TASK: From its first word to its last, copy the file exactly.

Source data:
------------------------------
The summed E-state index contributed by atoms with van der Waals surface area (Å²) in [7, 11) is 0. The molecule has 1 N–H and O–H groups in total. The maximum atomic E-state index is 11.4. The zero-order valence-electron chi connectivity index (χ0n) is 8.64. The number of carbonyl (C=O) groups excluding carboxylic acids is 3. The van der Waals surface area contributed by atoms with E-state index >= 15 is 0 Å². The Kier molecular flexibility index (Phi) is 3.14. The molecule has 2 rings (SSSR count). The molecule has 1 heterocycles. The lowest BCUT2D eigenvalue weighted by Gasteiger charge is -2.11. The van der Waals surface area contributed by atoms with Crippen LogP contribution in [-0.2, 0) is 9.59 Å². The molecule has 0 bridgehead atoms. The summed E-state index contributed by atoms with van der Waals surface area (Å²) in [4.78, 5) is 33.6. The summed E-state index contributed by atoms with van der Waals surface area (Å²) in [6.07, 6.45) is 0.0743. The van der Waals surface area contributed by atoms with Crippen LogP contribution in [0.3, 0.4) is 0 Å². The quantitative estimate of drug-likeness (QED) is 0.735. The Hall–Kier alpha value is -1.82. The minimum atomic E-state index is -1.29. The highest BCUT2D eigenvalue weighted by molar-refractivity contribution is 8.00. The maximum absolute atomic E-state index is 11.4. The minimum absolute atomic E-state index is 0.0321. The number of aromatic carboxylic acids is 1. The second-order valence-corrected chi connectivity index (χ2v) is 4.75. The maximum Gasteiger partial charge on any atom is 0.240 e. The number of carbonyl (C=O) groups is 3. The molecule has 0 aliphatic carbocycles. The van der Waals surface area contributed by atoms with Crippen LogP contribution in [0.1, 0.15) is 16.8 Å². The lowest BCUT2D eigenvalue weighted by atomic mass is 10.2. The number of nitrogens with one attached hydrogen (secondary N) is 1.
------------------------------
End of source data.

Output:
The summed E-state index contributed by atoms with van der Waals surface area (Å²) in [7, 11) is 0. The molecule has 1 N–H and O–H groups in total. The maximum atomic E-state index is 11.4. The zero-order valence-electron chi connectivity index (χ0n) is 8.64. The number of carbonyl (C=O) groups excluding carboxylic acids is 3. The van der Waals surface area contributed by atoms with E-state index >= 15 is 0 Å². The Kier molecular flexibility index (Phi) is 3.14. The molecule has 2 rings (SSSR count). The molecule has 1 heterocycles. The lowest BCUT2D eigenvalue weighted by Gasteiger charge is -2.11. The van der Waals surface area contributed by atoms with Crippen LogP contribution in [-0.2, 0) is 9.59 Å². The molecule has 0 bridgehead atoms. The summed E-state index contributed by atoms with van der Waals surface area (Å²) in [4.78, 5) is 33.6. The summed E-state index contributed by atoms with van der Waals surface area (Å²) in [6.07, 6.45) is 0.0743. The van der Waals surface area contributed by atoms with Crippen LogP contribution in [0.3, 0.4) is 0 Å². The quantitative estimate of drug-likeness (QED) is 0.735. The Hall–Kier alpha value is -1.82. The minimum atomic E-state index is -1.29. The highest BCUT2D eigenvalue weighted by molar-refractivity contribution is 8.00. The maximum absolute atomic E-state index is 11.4. The minimum absolute atomic E-state index is 0.0321. The number of aromatic carboxylic acids is 1. The second-order valence-corrected chi connectivity index (χ2v) is 4.75. The maximum Gasteiger partial charge on any atom is 0.240 e. The number of carbonyl (C=O) groups is 3. The molecule has 0 aliphatic carbocycles. The van der Waals surface area contributed by atoms with Crippen LogP contribution in [0.1, 0.15) is 16.8 Å². The lowest BCUT2D eigenvalue weighted by atomic mass is 10.2. The number of nitrogens with one attached hydrogen (secondary N) is 1.